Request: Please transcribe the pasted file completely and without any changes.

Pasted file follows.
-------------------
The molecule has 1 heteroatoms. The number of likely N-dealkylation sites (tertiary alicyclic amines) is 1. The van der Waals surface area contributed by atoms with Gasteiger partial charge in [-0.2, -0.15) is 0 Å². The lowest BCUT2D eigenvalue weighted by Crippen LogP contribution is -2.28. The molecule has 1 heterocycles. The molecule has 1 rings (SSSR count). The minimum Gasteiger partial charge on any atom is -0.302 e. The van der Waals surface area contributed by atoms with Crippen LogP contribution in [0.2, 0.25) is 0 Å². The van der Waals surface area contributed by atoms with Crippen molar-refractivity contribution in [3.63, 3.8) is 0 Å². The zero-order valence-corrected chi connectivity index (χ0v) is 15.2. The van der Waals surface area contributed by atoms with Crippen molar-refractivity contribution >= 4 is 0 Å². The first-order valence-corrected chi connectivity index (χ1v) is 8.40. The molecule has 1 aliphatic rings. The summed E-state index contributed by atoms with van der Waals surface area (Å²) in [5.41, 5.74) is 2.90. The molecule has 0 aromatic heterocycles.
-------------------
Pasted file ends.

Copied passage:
The molecule has 1 heteroatoms. The number of likely N-dealkylation sites (tertiary alicyclic amines) is 1. The van der Waals surface area contributed by atoms with Gasteiger partial charge in [-0.2, -0.15) is 0 Å². The lowest BCUT2D eigenvalue weighted by Crippen LogP contribution is -2.28. The molecule has 1 heterocycles. The molecule has 1 rings (SSSR count). The minimum Gasteiger partial charge on any atom is -0.302 e. The van der Waals surface area contributed by atoms with Crippen LogP contribution in [0.2, 0.25) is 0 Å². The van der Waals surface area contributed by atoms with Crippen molar-refractivity contribution in [3.63, 3.8) is 0 Å². The zero-order valence-corrected chi connectivity index (χ0v) is 15.2. The van der Waals surface area contributed by atoms with Crippen molar-refractivity contribution >= 4 is 0 Å². The first-order valence-corrected chi connectivity index (χ1v) is 8.40. The molecule has 1 aliphatic rings. The summed E-state index contributed by atoms with van der Waals surface area (Å²) in [5.41, 5.74) is 2.90. The molecule has 0 aromatic heterocycles.